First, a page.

My top 5 reasons for eating spicy food

Have you ever wondered why some people ‘torment’ themselves by eating spicy food? You’re not alone! I used to wonder too, even worse I despised people who cooked unbearably spicy food, because I found it impossible to eat. My mom didn’t like spicy food so I was not introduced to it from a young age.

I started craving spicy food during pregnancy and since then I got hooked! Yes. I’m now unashamedly one of those people who likes it better when it’s flaming hot. That goes to show that a love for spicy food can be developed or acquired over time as people are not born with the affinity to love spicy food. My husband could not stand spicy food when I met him, but after I gradually introduced it to our meals not only did he get used to it, he now loves it far more than me. He even adds hot sauce to his breakfast!

People from some continents such as Africa and Asia seem to have a naturally higher tolerance for hot foods -- they’ve been eating them from a very young age. Once you start adding hot peppers to your food, capsaicin and other spicy food molecules deplete a neurotransmitter called substance P, which is responsible for sending pain signals to the brain.

Whether your love for hot peppers is acquired or as a result of your thrill seeking nature, you would be pleased to know that it is actually good for you!

There are several reasons why you should continue with your chilli obsession, here are my top 5;

1. Promotes weight loss

Spicy peppers revs up the metabolic rate by generating the thermogenic processes in our body that generates heat.

That process utilizes energy, and thereby, burns additional calories. In addition, if hot peppers are consumed at breakfast, the appetite is suppressed the rest of the day which ultimately helps in weight loss.

It may even alter proteins in your body to combat fat accumulation.

Capsaicin also has been studied as a holistic method to for weight loss. It will selectively destroy nerve fibres that send messages from the stomach to the brain.

2. Fights the Flu, Colds and Fungal Infections

Hot peppers are chalked full of beta carotene and antioxidants that support your immune system and will aid in fighting off colds and the flu.

Research has found that nasal sprays containing capsaicin reduce congestion. Increased body temperature from the ingestion of hot peppers triggers the immune system into action in fighting the norovirus (cold), flu viruses.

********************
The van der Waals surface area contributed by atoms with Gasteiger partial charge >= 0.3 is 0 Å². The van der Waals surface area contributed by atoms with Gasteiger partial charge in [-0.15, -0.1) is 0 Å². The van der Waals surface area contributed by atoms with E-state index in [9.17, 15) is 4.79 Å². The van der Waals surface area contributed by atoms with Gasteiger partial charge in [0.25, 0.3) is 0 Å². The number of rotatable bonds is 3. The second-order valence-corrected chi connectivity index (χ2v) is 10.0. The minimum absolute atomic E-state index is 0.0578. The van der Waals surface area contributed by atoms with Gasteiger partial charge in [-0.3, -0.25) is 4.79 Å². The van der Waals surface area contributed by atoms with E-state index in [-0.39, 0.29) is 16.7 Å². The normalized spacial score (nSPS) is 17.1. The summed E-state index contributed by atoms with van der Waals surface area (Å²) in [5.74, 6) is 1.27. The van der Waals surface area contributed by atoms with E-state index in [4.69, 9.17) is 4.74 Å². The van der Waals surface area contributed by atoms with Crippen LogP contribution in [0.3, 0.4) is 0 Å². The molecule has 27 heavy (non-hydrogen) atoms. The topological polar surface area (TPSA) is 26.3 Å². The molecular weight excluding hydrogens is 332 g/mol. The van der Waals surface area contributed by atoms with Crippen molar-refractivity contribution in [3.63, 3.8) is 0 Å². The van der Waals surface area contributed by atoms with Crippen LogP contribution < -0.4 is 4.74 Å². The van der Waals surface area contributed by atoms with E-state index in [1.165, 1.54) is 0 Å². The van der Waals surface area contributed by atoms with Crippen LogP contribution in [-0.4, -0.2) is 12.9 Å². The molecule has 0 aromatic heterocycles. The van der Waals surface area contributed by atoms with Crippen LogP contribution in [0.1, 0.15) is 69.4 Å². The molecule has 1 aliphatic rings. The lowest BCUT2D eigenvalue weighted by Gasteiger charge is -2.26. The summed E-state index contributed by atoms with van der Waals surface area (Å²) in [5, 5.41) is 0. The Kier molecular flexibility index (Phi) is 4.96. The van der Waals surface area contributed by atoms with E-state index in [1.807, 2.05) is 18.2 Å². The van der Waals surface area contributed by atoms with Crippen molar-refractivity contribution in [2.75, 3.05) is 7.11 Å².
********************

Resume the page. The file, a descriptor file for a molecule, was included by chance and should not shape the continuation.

Consumption of peppers fights against 16 fungal strains by reducing fungal pathogens.

3. Keeps Your Hair and Skin Healthy

The vitamin C in chili peppers does not just strengthen your immune system. It also creates and maintains collagen, which is a key protein found in healthy hair and skin. Specifically, cayenne pepper is a great natural ingredient that can add some spice to a beauty routine.

Cayenne pepper can be mixed into a face mask to deal with skin inflammation. It can also treat wrinkles, acne scars, and dark spots. Cayenne pepper is able to do this because it essentially stimulates blood flow which leads to flawless skin.

Mixed with olive oil, cayenne pepper can also make a great hair mask to bring some lustre and shine to your hair.

4. May Improve Longevity

A study conducted by the Chinese Academy of Medical Sciences discovered that people who consume spicy food have a better chance of having a longer life. In other words, common spices have the potential to increase a person’s chance to live a longer, healthy life.

Over the course of seven years, the researchers found that individuals who ate spicy foods three to seven times a week has a smaller chance of experiencing cancer, heart disease, and respiratory illnesses.

This can be credited to capsaicin’s ability to reduce inflammation, clear the respiratory tract, and overall reduce the development of lifelong diseases.

5. Supports Cardiovascular Health

Chili peppers can also be a great, natural way to support your cardiovascular system and prevent heart disease. Chili peppers are high in potassium, which is a mineral with a number of functions in the human body.

Potassium combined with folate can reduce your chances of developing heart disease. Moreover, potassium can help relax your blood vessels, which makes blood flow much easier on your body.

Chili peppers also contain riboflavin and niacin. The latter is responsible for maintaining healthy cholesterol levels and in turn, lower the risk for heart disease. Chili peppers can also protect fats in your blood against free radicals.

For example, one study found that eating fresh chili increased the resistance of blood fats to oxidation, which is free radical damage to your triglycerides and cholesterol levels.

If I've managed to convince you to join the spice lovers club, you're welcome!

You might want to begin with peppers with a more tolerable zing, add some red pepper flakes to your stir fry or some chopped Jalapeño peppers to your salad. And yes, you would still get the health benefits!

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